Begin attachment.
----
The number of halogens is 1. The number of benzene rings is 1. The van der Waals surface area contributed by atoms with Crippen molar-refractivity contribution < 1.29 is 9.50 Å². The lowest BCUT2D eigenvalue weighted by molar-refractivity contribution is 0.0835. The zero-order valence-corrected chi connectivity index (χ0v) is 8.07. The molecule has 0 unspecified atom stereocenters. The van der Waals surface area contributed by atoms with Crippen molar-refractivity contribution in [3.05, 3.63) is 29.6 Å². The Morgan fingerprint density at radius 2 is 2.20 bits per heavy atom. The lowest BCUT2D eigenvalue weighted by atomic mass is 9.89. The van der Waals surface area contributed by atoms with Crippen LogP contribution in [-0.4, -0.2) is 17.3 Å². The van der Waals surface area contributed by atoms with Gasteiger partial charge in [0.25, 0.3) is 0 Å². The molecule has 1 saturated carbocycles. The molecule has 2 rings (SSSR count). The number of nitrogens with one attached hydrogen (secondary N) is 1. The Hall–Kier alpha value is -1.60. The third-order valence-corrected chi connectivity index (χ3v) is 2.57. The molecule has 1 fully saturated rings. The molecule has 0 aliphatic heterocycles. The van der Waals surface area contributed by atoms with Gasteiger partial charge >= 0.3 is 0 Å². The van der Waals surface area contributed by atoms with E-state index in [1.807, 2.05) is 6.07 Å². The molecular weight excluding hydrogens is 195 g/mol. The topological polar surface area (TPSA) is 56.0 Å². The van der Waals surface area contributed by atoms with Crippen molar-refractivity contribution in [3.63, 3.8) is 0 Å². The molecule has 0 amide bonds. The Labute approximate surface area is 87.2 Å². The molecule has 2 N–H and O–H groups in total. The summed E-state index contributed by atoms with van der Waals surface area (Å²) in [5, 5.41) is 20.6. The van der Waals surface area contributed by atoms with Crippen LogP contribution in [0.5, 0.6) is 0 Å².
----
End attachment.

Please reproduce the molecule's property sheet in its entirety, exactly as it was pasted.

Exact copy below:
The number of halogens is 1. The number of benzene rings is 1. The van der Waals surface area contributed by atoms with Crippen molar-refractivity contribution < 1.29 is 9.50 Å². The lowest BCUT2D eigenvalue weighted by molar-refractivity contribution is 0.0835. The zero-order valence-corrected chi connectivity index (χ0v) is 8.07. The molecule has 0 unspecified atom stereocenters. The van der Waals surface area contributed by atoms with Crippen molar-refractivity contribution in [3.05, 3.63) is 29.6 Å². The Morgan fingerprint density at radius 2 is 2.20 bits per heavy atom. The lowest BCUT2D eigenvalue weighted by atomic mass is 9.89. The van der Waals surface area contributed by atoms with Crippen LogP contribution in [-0.4, -0.2) is 17.3 Å². The van der Waals surface area contributed by atoms with Gasteiger partial charge in [0.25, 0.3) is 0 Å². The molecule has 1 saturated carbocycles. The molecule has 2 rings (SSSR count). The number of nitrogens with one attached hydrogen (secondary N) is 1. The Hall–Kier alpha value is -1.60. The third-order valence-corrected chi connectivity index (χ3v) is 2.57. The molecule has 1 fully saturated rings. The molecule has 0 aliphatic heterocycles. The van der Waals surface area contributed by atoms with Gasteiger partial charge >= 0.3 is 0 Å². The van der Waals surface area contributed by atoms with E-state index in [1.807, 2.05) is 6.07 Å². The molecular weight excluding hydrogens is 195 g/mol. The topological polar surface area (TPSA) is 56.0 Å². The van der Waals surface area contributed by atoms with Crippen molar-refractivity contribution in [3.63, 3.8) is 0 Å². The molecule has 0 amide bonds. The Labute approximate surface area is 87.2 Å². The molecule has 2 N–H and O–H groups in total. The summed E-state index contributed by atoms with van der Waals surface area (Å²) in [5, 5.41) is 20.6. The van der Waals surface area contributed by atoms with Crippen LogP contribution in [0.5, 0.6) is 0 Å².